layer. The image is Quickbird with the resolution of 0.61m.

(/sites/pipelineandgasjournal.com/files/Figure%202_0.jpg)

Figure 2: The land base data for the initial 5,500-meters of the pipeline.
All of the data (centerline data and land base data) are integrated to form a geospatial data base that follow APDM
rules. They are saved as vector layers in a geospatial data base (ESRI Personal Geodatabase).
Based on the density of inhabited or publicly used structures nearby, the class location tool classifies pipeline segments
into four classes: 30 Class 4 locations and 129 Class 3 locations are determined by the class location tool. The length of
Class 4 and Class 3 locations is about 315 km, which accounts for nearly 25% of the total length of the pipeline.

(/sites/pipelineandgasjournal.com/files/Figure%203.jpg)

Figure 3: An example of a Class 4 location on the pipeline in the county of KangXian.


Figure 3 depicts an example of the Class 4 location due to high population. The polygon vector layer represents
buildings. The red line represents the Class 4 location of a pipeline segment crossing the county of KangXian. The class
location tool automatically calculates the begin-station value of 444.718 km and the end-station value of 446.718 km.
Sensitive Areas Analysis
The U.S. Office of Pipeline Safety (now part of PHMSA) defines unusually sensitive areas (USAs) as places that contain
drinking water and ecological resources that are potentially more susceptible to long-term, irreversible, or irretrievable
damage from a pipeline accident. Freeman, B., in a 2002 paper mentioned at the end of this article, divided USAs into
two categories: Drinking Water USAs and Ecological Resources. Actually, several primary factors were considered in
an analysis of the sensitive areas of the Lanzhou-Chengdu-Chongqing Pipeline. They were major traffic, such as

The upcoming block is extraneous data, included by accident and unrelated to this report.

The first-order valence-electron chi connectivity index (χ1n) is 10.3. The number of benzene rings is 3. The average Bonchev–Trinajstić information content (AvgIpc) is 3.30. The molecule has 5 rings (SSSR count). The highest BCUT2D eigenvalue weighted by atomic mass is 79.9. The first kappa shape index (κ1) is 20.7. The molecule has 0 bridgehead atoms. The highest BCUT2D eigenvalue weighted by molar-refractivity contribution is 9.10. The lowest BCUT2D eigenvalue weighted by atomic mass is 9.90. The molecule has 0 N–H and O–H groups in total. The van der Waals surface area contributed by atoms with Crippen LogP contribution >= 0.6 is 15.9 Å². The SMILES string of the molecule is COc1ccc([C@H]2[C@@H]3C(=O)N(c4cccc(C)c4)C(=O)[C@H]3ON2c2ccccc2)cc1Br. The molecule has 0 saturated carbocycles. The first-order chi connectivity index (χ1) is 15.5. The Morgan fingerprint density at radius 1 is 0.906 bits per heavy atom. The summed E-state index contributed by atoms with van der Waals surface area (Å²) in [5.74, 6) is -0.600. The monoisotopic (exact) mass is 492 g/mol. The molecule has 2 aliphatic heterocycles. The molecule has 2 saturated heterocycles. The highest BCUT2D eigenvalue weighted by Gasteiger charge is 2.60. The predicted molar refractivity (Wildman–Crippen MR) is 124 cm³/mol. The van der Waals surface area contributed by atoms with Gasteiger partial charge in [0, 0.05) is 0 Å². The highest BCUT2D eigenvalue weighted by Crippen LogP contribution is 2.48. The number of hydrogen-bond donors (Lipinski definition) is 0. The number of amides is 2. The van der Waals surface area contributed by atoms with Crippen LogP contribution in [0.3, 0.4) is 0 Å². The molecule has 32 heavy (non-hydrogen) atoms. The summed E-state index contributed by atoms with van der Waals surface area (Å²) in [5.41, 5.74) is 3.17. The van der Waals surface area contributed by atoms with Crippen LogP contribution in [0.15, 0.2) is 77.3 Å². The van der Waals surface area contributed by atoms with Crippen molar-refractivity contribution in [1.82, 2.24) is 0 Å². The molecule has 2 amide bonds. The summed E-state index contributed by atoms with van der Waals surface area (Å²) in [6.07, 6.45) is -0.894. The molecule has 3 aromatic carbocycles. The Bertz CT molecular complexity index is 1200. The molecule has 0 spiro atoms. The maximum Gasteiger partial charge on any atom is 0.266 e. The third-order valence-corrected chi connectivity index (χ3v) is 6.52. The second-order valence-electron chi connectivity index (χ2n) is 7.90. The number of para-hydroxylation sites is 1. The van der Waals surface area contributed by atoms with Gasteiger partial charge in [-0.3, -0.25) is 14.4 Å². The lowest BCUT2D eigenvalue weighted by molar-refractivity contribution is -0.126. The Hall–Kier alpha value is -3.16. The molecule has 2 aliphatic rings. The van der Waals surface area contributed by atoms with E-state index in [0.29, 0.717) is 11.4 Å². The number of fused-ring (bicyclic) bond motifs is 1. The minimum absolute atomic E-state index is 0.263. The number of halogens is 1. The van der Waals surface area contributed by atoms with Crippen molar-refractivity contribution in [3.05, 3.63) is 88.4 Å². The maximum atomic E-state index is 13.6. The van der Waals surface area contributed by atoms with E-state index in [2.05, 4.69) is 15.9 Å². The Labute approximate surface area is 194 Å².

railroads, highways, national ways and state ways; rivers, reservoirs and lakes; high-voltage lines and underground
power lines; explosive industrials and warehouses; and third-party foreign pipelines.

(/sites/pipelineandgasjournal.com/files/Figure%204.jpg)

Figure 4. A high-consequence area segment in sensitive areas.


Figure 4 shows a HCA segment identified by the HCATM software. From the figure, we can clearly see that the Tao
River and some high-voltage lines are the primary factors of HCA. The begin-station value of 44.961 km and the endstation value of 47.067 km are also calculated by the software.
Threat Identification
The new integrity regulations will require operators to perform integrity assessments and accompanying mitigative
treatments to threatened pipeline segments in HCA areas. By field survey, two primary types of threats are determined
third-party damage and geohazards.
Fifteen geohazard sites were identified in HCA areas in 2005. For these pipeline segments threatened by the
geohazards, we must conduct additional preventive measures: increasing patrols, adding external protection, reducing
external stress and relocating the line. Figure 5 shows a landslide-collapse in Longquanyi District of the city of ChengDu.
Based on the threats identified within each HCA segment, we can further determine the best method of assessment.
Conclusion
The HCA software provides a set of comprehensive and useful tools that can improve efficiency and accuracy of